Trump's protectionist measures include a 25% tariff on steel imports and a 10% tariff on aluminum. China, the European Union, Mexico, and Canada have announced retaliatory tariffs, hurting U.S. exports. The tariffs depressed the stock market. Analysts worry that Trump has started a trade war that will hurt international trade.
U.S. Trade Agreements
Countries that want to increase international trade negotiate free trade agreements. Here are the most important U.S. trade agreements:
The North American Free Trade Agreement is the world's largest free trade area. It's between the United States, Canada, and Mexico. It eliminates all tariffs between the three countries, tripling trade to $1.2 trillion. When you consider its history and purpose, NAFTA's advantages outweigh its disadvantages. On November 30, 2018, U.S., Mexican, and Canadian leaders the . The changes NAFTA in six areas.
The Trans-Pacific Partnership was negotiated between the United States and 11 other countries. All of the countries border the Pacific. They were Australia, Brunei, Canada, Chile, Japan, Malaysia, Mexico, New Zealand, Peru, Singapore, and Vietnam. It would have enhanced trade and investment among the TPP partner countries. The TPP included new trade requirements addressing compatibility of regulations and support of small businesses. The supported it. On January 23, 2017, President Trump signed an executive order to withdraw from the TPP.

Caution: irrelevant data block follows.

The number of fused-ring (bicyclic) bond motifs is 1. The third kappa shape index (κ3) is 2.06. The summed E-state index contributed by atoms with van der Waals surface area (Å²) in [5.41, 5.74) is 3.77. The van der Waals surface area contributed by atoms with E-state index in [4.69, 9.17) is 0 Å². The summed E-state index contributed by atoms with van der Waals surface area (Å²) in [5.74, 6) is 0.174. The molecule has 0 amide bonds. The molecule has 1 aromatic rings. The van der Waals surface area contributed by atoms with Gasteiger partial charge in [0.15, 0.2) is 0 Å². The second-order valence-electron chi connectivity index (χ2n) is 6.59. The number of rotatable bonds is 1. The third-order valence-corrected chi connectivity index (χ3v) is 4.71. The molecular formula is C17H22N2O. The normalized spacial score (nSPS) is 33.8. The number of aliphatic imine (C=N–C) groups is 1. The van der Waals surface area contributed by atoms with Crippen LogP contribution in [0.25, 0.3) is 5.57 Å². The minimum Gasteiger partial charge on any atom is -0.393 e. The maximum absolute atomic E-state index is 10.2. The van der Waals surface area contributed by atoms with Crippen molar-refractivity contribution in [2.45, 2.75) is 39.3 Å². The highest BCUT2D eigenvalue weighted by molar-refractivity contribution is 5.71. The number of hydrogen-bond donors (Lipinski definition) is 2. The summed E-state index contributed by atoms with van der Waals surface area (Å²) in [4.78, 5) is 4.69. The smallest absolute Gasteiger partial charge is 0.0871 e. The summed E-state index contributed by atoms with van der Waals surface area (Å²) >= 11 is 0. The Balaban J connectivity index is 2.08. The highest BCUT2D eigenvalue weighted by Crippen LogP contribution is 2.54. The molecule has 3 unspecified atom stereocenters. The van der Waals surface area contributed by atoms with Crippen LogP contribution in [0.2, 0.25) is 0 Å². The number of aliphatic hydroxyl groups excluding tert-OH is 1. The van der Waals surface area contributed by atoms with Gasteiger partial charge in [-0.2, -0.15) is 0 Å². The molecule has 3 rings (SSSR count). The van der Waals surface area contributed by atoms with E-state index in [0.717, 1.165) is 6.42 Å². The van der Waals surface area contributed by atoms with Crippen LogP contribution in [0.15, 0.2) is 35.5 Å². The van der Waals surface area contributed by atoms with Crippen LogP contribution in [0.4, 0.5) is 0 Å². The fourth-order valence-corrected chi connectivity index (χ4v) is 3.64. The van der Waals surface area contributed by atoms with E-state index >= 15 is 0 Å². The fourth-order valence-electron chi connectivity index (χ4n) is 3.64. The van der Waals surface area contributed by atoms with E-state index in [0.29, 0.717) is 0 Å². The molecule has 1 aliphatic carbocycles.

On March 8, 2018, the a modified agreement without the United States.
The Transatlantic Trade and Investment Partnership would have linked the United States and the EU. These are two of the world's largest economies. It would have controlled more than one-third of the world's total economic output. That would have made it the world’s largest free trade area. The biggest obstacle is agribusiness in both countries. Both trading partners have large subsidies for their food industries. The EU prohibits genetically modified organisms as food. It also restricts antibiotics and hormones in animals raised for food.
President Trump's trade war has complicated negotiations on this agreement.
The United States has many other regional trade agreements and bilateral trade agreements with specific countries. It also participated in the most important multilateral trade agreement, the General Agreement on Tariffs and Trade. Although the GATT is technically defunct, its provisions live on in the World Trade Organization.